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For Housing, Hope Should Not Cloud Hard Reality

Wednesday, 5 Nov 2008 | 2:18 PM ET

I’m all about the hope, awash in it in fact, and no, I’m not being facetious. How could any American, even those of the non-winning party, not feel some sense of positive change, despite the fact that our president-elect, in accepting his new job, tried to manage expectations out of the gate?

But hope shouldn’t cloud reality, especially when it comes to housing.

As policymakers and economists try to wrap their collective expertise and expectations around the possibilities of the Obama presidency, a heightened sense of urgency is now focused on mortgage rescue plans and housing stimulus. That is not unexpected, but everybody take a breath. Many are rushing to get something done before the change in power, and ideas are being floated that could hurt more than they help.

I read today, on a blog, about ruminations from the CEO of Assured Guaranty Ltd, regarding a government subsidy plan for troubled borrowers. His idea is for a three-year federal subsidy that would cost $441 billion. A troubled borrower could get their mortgage fully subsidized for three years but would then have to pay it all back, with interest in five years. The idea is that five years from now they could sell the home for more than the loan or refinance at amounts that would allow repayment. Isn't the teaser rate how we got into trouble in the first place??

The home builders are also out with a plan to stimulate housing. They want first a home-buyer tax credit of $10-20,000 available to all home buyers that would not have to be repaid. On top of that they want the government to subsidize a below-market rate 30-year fixed rate loan—2.99 percent! For homes purchased through June 30, 2009. The interest rate would increase to 3.99 percent for homes bought in the second half of 2009.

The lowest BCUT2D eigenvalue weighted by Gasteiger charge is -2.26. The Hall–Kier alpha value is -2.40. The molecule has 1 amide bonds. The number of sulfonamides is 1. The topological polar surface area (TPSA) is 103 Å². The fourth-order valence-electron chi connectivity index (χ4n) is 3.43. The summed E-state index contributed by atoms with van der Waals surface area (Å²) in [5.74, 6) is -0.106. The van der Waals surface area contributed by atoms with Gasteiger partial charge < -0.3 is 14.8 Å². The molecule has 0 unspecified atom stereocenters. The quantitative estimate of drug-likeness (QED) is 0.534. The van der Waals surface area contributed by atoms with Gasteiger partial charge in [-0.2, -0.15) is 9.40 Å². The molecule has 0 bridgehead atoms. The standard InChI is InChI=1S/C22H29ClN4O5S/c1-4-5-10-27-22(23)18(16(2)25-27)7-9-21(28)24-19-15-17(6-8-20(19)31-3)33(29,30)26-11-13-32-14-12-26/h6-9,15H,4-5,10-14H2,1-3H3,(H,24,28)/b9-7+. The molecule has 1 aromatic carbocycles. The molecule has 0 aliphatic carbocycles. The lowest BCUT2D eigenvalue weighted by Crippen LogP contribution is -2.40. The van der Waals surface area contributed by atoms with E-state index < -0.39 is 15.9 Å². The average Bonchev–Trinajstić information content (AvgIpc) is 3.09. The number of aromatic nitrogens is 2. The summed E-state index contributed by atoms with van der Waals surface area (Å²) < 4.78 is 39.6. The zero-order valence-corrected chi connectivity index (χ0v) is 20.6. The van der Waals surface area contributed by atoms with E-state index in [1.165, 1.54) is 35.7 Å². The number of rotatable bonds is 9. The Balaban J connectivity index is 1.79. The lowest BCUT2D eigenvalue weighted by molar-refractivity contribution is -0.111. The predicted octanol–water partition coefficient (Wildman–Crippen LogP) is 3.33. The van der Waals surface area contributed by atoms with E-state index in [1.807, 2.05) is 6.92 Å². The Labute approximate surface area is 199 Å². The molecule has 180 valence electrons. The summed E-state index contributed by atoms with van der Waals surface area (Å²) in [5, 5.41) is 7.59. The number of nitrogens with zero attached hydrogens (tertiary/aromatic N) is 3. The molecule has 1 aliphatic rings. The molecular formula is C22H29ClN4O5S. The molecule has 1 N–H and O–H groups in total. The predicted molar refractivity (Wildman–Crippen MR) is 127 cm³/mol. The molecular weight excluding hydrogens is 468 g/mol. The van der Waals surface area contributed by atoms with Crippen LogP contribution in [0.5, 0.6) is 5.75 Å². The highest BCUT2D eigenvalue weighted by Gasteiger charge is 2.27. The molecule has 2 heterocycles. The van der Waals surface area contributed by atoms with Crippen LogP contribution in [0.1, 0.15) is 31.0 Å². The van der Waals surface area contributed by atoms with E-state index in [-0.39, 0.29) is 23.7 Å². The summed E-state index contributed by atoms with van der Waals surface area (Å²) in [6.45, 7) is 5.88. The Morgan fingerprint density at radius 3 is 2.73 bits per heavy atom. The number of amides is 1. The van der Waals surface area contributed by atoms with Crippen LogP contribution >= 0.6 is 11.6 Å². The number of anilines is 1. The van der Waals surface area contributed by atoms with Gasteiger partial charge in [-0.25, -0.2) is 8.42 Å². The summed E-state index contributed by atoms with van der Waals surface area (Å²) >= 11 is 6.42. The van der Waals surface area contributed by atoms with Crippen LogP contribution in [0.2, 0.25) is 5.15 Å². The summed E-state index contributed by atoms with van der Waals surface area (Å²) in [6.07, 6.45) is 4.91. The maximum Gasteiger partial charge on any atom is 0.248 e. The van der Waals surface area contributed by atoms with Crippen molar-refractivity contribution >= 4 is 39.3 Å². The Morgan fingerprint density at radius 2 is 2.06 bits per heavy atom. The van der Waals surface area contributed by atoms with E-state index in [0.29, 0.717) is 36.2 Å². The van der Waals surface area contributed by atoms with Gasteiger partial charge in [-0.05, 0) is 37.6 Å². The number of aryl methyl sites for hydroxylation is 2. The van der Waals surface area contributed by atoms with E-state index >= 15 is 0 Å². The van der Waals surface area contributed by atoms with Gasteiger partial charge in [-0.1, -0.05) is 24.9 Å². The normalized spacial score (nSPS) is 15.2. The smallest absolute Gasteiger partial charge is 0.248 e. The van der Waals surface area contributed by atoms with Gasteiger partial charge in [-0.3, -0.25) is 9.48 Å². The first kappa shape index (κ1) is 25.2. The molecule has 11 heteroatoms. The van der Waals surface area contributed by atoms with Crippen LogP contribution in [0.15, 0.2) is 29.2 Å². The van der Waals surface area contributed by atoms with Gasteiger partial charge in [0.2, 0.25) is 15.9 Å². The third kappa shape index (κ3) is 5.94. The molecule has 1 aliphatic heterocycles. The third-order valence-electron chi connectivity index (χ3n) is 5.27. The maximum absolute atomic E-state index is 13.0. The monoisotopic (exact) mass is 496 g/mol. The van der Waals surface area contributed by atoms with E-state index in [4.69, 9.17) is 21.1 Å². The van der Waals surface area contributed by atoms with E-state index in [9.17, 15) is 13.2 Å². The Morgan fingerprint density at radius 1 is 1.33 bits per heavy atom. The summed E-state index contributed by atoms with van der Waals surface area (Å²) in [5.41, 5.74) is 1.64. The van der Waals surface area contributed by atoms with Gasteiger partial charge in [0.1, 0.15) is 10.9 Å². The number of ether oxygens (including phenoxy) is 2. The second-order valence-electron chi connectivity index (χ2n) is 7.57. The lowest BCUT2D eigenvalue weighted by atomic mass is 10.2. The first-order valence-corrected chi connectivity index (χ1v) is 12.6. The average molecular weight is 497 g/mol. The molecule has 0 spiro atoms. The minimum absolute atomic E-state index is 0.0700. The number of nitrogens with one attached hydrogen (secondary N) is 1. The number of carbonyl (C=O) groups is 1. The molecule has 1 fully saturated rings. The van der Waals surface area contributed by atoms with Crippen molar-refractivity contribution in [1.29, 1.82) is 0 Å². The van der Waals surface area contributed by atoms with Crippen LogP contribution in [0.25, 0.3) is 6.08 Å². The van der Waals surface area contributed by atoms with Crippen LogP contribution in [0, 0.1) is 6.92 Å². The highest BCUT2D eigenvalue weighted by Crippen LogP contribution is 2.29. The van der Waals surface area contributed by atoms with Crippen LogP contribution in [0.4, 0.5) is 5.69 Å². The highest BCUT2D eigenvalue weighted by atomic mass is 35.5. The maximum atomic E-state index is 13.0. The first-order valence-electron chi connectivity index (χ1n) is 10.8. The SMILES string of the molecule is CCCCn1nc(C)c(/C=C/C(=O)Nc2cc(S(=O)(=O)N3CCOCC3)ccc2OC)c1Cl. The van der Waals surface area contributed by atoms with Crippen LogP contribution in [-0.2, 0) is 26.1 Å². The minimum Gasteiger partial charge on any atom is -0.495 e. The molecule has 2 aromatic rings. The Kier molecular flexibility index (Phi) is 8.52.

Then there is the FDIC’s Sheila Bair, still pushing with the Treasury for her agency to guarantee mortgages in exchange for lenders and servicers to modify loans and/or write down principal.

The concern now is that with all these plans, homeowners, some in trouble and some not, are beginning to think it might be a good idea to stop paying their mortgages. Why not? If there are so many ways to take advantage of the government and the lenders, why be left out of the party?

A reader wrote into the blog, telling of how he lives on an upper middle-class cul de sac in Plano, TX, and how several of his neighbors are now saying they are going to stop payment on their loans. None of the neighbors are in any particular financial trouble.

"I think everyone is going to be very surprised when the data demonstrates how many foreclosures are voluntary walkaways due to price declines. Having a 60 day DQ on your credit file in return for getting a chance to negotiate a large reduction in principal balance as well as better interest rate is a risk/reward that is going to appeal to many, many homeowners."

I would just caution all those getting ready or already taking part in the winds of change to batten down the hatches. Fixing the housing crisis is going to be a long and painful task with no easy fixes. Giving some homeowners a free ride is not the answer, now matter how much we all hope for a quick resolution.

Questions? Comments? RealtyCheck@cnbc.com

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  • Diana Olick serves as CNBC's real estate correspondent as well as the editor of the Realty Check section on CNBC.com.

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